[INDOLOGY] Sacrificial Tortoise?

Herman Tull hermantull at gmail.com
Wed Jul 31 21:24:47 UTC 2013

Well-known is the SB's description of the placing of a tortoise in the
first layer of the agnicayana (Eggeling's translation): "He then puts down
a (living) tortoise (kUrmaH);--the tortoise means life sap: it is life-sap
(blood) he thus bestows on Agni..." (the explanation continues on for about
ten sections -- SB ff.)

Herman Tull

On Wed, Jul 31, 2013 at 5:04 PM, George Hart <glhart at berkeley.edu> wrote:

> Akanāṉūṟu 361 (probably dating to the first 2 centuries CE) mentions a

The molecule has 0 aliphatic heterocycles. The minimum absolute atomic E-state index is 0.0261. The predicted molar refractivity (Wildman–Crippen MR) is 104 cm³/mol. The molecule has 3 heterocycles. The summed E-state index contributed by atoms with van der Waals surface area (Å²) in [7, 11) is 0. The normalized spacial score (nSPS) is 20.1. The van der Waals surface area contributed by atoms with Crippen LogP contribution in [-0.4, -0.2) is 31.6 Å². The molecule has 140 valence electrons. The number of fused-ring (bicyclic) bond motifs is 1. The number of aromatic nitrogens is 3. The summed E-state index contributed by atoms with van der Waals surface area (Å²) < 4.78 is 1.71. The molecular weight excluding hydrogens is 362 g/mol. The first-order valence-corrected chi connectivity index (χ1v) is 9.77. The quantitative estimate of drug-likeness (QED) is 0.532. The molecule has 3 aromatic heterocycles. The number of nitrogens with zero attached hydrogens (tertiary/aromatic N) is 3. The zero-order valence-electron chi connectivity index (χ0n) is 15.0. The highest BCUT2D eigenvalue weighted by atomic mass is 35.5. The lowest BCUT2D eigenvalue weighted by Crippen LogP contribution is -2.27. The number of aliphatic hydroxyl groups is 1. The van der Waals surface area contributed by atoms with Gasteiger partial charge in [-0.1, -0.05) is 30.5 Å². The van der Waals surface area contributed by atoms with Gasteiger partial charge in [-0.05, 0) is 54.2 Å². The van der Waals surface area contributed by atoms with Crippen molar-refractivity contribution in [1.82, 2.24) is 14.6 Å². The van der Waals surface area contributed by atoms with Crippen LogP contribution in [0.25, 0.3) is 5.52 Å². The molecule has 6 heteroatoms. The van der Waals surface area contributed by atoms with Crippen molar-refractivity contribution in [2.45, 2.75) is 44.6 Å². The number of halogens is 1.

> sacrifice in which a tortoise is placed in a fiery sacrificial pit
> (tittiyam) for the gods "whose flowers do not fade" to eat.  This is also
> referred to 5 or 6 centuries later in the Cīvakacintāmaṇi (2878).  I have
> never heard of such a ritual and am wondering whether it is mentioned in
> Sanskrit.  The poem uses the image quite beautifully: a man separated from
> his beloved as he crosses the wilderness to get wealth addresses his heart,
> telling it that it must not think of her and must not be like the tortoise
> in the sacrificial pit longing for its cool, shadowed pond.  George Hart
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*Herman Tull
Princeton, NJ *

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